The war on Yemen and the killing of Saudi dissident Jamal Khashoggi inside the Saudi Arabian consulate in Istanbul on October 2 are, however, only two of the matters likely to be raised at the Universal Periodic Review, a public debate organized by the UN Human Rights Council in Geneva for Monday.
Saudi Arabia has also already been reprimanded for its restrictions on women, and the high number of executions in the country, which are in fact beheadings carried out by sword and often at public squares.
While the Council has 47 members, all the 193 member states of UN can take part in the Universal Periodic Review- a periodic review of the rights situation that is held on a rotational basis for all UN member states every four and a half years.
Amnesty has said participating countries must not withhold tough questions.
“UN member states must end their deafening silence on Saudi Arabia and do their duty of scrutinizing the cruelty in the kingdom in order to prevent further outrageous human rights violations in the country and in Yemen,” said Samah Hadid, Amnesty International’s Middle East director of campaigns. “The Saudi government’s long-standing repression of critics, exemplified by the extrajudicial execution of journalist Jamal Khashoggi last month, has until recently been willfully ignored by UN member states.”
Some countries have already submitted direct questions.
Britain, Austria, and Switzerland plan to ask questions about the Khashoggi case. Sweden aims to ask about "freedom of expression and the safety of journalists" in Saudi Arabia.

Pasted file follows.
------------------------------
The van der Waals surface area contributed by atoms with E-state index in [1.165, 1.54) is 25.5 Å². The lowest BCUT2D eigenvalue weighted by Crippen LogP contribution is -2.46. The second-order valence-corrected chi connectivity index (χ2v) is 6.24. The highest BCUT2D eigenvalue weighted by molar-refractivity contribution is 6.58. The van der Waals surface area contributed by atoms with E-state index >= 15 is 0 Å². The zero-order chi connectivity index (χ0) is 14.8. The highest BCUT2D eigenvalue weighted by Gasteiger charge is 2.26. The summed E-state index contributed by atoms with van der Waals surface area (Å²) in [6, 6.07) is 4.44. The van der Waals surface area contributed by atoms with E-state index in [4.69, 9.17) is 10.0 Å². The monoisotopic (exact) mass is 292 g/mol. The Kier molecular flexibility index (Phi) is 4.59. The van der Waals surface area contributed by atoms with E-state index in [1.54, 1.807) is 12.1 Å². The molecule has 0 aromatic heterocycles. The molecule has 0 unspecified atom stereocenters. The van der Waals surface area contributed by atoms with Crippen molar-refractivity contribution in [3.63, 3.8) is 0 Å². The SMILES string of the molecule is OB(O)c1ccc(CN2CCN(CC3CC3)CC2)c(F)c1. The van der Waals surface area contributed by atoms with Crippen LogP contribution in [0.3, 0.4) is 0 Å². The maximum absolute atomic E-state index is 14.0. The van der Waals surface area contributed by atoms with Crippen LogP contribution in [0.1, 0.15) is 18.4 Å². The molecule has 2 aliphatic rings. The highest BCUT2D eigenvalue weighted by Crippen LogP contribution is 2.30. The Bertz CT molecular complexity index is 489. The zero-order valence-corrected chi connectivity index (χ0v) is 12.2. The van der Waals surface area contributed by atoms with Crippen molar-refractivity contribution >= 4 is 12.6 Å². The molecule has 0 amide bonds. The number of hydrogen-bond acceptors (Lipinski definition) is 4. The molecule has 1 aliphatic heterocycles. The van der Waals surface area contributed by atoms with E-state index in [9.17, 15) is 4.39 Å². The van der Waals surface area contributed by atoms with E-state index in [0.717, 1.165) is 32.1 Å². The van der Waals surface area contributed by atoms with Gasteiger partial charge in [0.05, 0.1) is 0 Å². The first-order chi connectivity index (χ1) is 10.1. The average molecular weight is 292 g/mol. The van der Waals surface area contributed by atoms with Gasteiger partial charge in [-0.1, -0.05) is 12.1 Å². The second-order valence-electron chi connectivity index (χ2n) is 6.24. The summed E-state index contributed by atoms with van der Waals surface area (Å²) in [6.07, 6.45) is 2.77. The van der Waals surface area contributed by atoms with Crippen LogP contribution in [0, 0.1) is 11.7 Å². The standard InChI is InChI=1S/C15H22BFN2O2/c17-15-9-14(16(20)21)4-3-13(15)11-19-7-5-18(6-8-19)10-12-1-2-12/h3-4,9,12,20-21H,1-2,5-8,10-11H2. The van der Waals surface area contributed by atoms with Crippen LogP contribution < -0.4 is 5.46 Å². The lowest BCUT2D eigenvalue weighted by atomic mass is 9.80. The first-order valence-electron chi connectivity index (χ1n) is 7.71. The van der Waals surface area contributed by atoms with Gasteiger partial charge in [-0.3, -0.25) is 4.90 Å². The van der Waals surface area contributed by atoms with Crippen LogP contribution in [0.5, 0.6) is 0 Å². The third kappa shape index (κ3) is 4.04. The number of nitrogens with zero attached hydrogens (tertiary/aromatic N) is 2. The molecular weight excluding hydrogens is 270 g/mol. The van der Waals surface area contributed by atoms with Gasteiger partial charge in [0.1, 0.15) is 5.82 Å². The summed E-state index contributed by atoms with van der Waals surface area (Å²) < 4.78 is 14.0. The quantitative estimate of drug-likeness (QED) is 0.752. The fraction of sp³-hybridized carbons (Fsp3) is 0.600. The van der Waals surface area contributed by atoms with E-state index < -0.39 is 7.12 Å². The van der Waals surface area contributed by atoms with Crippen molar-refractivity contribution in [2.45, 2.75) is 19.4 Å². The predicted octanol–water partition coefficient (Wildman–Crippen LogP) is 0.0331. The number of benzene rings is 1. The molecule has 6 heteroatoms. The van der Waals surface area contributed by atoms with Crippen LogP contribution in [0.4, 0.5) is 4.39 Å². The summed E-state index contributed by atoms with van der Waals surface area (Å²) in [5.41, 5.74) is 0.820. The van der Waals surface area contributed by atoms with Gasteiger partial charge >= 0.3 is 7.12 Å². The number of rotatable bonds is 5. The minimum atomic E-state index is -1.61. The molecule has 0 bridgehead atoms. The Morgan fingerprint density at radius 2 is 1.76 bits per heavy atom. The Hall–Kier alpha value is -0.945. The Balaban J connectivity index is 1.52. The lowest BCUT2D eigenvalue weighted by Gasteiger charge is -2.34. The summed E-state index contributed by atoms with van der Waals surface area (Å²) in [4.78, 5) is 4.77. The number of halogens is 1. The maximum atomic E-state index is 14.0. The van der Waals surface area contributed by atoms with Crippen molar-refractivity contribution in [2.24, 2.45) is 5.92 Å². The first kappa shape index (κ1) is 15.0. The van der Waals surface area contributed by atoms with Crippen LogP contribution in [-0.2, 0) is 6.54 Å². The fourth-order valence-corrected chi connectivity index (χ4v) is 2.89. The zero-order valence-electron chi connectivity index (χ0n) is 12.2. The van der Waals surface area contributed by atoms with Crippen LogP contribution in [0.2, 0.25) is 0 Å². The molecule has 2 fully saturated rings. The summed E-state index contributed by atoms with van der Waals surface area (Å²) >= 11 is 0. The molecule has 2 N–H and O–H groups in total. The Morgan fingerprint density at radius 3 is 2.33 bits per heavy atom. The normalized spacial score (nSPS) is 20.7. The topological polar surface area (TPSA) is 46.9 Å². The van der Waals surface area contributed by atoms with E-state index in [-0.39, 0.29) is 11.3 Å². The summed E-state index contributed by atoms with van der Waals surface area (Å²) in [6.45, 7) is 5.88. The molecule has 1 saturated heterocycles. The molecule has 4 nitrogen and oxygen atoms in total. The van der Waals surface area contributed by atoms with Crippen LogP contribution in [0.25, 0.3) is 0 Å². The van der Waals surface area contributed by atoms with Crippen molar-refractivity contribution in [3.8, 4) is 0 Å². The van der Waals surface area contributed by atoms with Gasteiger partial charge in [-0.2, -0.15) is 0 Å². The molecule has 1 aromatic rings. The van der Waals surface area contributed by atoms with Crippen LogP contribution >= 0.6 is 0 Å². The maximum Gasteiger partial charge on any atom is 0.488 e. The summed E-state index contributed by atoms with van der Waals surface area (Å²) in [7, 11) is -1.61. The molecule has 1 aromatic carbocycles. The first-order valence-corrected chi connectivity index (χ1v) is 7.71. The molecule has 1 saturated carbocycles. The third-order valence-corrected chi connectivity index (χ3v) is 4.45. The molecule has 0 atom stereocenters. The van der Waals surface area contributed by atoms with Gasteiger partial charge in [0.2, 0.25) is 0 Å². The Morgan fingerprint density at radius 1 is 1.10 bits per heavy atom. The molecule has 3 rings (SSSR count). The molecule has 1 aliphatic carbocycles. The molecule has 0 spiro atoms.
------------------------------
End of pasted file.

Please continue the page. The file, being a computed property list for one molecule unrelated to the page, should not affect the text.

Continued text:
The UN itself in August published a report detailing a range of concerns about Saudi Arabia's rights record.
Saudi Arabia has been leading a coalition of mainly its vassal states in a war on and blockade of Yemen since 2015. In August 2016, a senior UN official said the war had killed 10,000 people. That number has not since been revised by the UN, but rights groups say it is likely five times that high now.
The war has also put Yemen on the brink of famine and caused epidemics of cholera, diphtheria, and other contagious diseases.
"Yemen today stands on a precipice," UN Secretary General António Guterres said alarmingly on Friday, November 2, also calling for an end to the war.
According to Turkish officials, Khashoggi, a Saudi insider-turned-critic, was brutally murdered by a hit squad of 15 people, including at least one frequent companion of Crown Prince Mohammed bin Salman, and several members of his security detail, on October 2.
The Saudi consul general fled Turkey later that same day.
Turkish President Recep Tayyip Erdogan wrote in an op-ed piece for The Washington Post on November 2 that Ankara "know[s] the order to kill Khashoggi came from the highest levels of the Saudi government." He has several times insisted that Riyadh reveal who exactly ordered that killing.
Saudi Arabia initially denied the murder, but then changed its narrative amid intense international attention. Riyadh is yet to produce Khashoggi's body.